Hamrick's claim of retaliatory discharge under the FCA is governed by the burden-shifting framework laid out in McDonnell Douglas Corp. v. Green, 411 U.S. 792, 802–05 (1973). See Harrington v. Aggregate Indus.—Ne. Region, Inc., 668 F.3d 25, 31 (1st Cir.2012). Under this framework, a plaintiff must first make out a prima facie case that an adverse employment action was retaliatory. Id. The burden then shifts to the employer to respond with a “legitimate, nonretaliatory reason” for the action. Id. If the employer successfully does so, “the plaintiff must assume the further burden of showing that the proffered reason is a pretext calculated to mask retaliation.” Id.
The district court assigned Hamrick the burden of showing that “but for his whistleblowing, he would not have been terminated” (emphasis supplied). In assigning such a burden to Hamrick, the district court relied on our interpretation of the Fair Labor Standards Act's anti-retaliation provision in Travers v. Flight Services & Systems, Inc., 737 F.3d 144 (1st Cir.2013). Travers actually declined to “determine the precise standard of causation applicable” because the parties had agreed to apply the but—for standard. Id. at 147 n. 1. Here, too, however, Hamrick raises no objection to application of the “but for” burden. So we again assume without deciding that but—for causation is the correct standard, this time under the FCA.
On appeal, Hamrick also does not dispute that GSK has asserted a proper nonretaliatory justification for his discharge. Therefore, we focus our inquiry on whether Hamrick has adduced “sufficient evidence of ‘pretext and retaliatory animus' to make out a jury question ․ as to whether retaliation was the real motive underlying his dismissal.” Harrington, 668 F.3d at 31 (quoting Mesnick v. Gen. Elec. Co., 950 F.2d 816, 827 (1st Cir.1991)). Affirmance is warranted only if no reasonable jury could find that Hamrick would have kept his job had GSK not been motivated to retaliate against him.
In considering what a reasonable jury might find in this case, the gravity of the conduct to which GSK points as its principal reason for discharging Hamrick leaves Hamrick with little hope of successfully launching any alternative theories of causation absent some evidence that he did not make the threats ascribed to him or that his behavior should be viewed in a different light. He offers neither. Instead, his principal argument is that because GSK did not deal with him more harshly and rapidly, a reasonable jury could conclude that GSK's professed concern for workplace safety was merely an “after-the-fact justification[ ]” for a retaliatory termination. Santiago–Ramos v. Centennial P.R. Wireless Corp., 217 F.3d 46, 56 (1st Cir.2000).
Along these lines, Hamrick argues that if the true reason for his termination was his threat of violence, GSK would have called security to investigate the matter more promptly and thoroughly. The fact is, though, that GSK sent a security officer to the Dallas conference and, immediately following the incident in Dallas, GSK sent Hamrick home and placed him on administrative leave-and at no point thereafter invited him to return to the workplace.9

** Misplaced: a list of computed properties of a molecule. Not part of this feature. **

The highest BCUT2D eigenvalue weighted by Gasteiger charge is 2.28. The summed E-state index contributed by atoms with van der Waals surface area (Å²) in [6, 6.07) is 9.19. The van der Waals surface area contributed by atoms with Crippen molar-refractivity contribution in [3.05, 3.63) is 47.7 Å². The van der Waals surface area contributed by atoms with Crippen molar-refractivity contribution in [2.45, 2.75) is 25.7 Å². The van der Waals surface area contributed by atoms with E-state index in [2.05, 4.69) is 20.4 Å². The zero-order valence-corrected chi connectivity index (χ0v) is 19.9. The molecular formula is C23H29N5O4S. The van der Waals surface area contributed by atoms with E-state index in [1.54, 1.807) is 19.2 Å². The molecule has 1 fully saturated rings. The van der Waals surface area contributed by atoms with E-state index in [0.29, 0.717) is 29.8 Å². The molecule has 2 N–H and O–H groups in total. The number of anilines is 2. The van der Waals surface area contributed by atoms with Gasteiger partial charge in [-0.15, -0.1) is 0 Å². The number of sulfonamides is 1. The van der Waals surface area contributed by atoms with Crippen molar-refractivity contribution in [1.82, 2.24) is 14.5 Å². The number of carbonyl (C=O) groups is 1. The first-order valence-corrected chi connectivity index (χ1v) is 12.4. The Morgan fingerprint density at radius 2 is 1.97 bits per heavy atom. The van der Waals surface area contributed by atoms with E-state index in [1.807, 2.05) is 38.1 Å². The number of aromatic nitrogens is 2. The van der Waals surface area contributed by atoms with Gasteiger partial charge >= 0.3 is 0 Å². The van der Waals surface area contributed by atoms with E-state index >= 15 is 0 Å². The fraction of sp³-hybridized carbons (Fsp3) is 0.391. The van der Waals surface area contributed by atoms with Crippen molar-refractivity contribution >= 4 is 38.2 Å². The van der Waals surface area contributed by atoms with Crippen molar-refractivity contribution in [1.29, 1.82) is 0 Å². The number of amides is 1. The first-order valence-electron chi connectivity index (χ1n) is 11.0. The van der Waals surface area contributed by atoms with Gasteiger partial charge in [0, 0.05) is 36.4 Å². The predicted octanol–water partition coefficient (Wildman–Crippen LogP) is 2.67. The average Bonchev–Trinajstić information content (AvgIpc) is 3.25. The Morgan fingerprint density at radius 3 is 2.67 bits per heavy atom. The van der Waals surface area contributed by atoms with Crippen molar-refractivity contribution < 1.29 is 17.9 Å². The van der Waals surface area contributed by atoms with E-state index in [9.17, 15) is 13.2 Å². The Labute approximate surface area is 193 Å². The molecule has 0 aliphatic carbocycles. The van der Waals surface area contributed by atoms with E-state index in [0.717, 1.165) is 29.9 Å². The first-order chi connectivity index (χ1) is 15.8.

In the same vein, Hamrick finds it peculiar that he was not finally terminated until seven months after the incident in Dallas. But Hamrick himself points out (and, inconsistently, attempts to draw suspicion from) the fact that GSK initiated efforts to negotiate a severance agreement immediately upon Hamrick's return from Dallas and only began the investigatory process that would conclude with Hamrick's termination after those negotiations had broken down. Moreover, once GSK had neutralized any threat Hamrick posed at GSK by removing him from the workplace, the need for urgent action had passed; GSK could then afford the time required to make sure that it had the facts straight, to give Hamrick a chance to meet, and to navigate the difficulties of terminating a long-term employee with a history of internal whistleblowing and possible signs of mental illness.10 In sum, we fail to see how a jury could find in Hamrick's termination process evidence that GSK was not as concerned as any reasonable employer would be about Hamrick's potential for violence.
Hamrick next argues that his conduct in Dallas was itself a result of GSK's retaliatory animus. In the modest version of this argument, Hamrick merely contends that his violent outbursts arose from the emotional strain caused by GSK's acts of retaliation. This version suffers from evidentiary and temporal difficulty, however. Although Hamrick repeatedly complained of retaliatory treatment prior to the meeting in Dallas, up to a month before the meeting Hamrick attributed this alleged retaliation to his exposure of his co-workers' improper sale of a pair of hockey tickets—an incident entirely unrelated to Hamrick's FCA-protected activity.11 Hamrick himself observes that it was not until GSK's receipt of a subpoena in early February 2004–roughly a month prior to the Dallas meeting-that “the record supports a reasonable inference that GSK suspected Mr. Hamrick of being a relator.” Since Hamrick alleges no specific incident of retaliation occurring between GSK's receipt of the subpoena and the Dallas meeting, no jury could infer from the record that Hamrick's conduct in Dallas resulted from any relevant retaliation.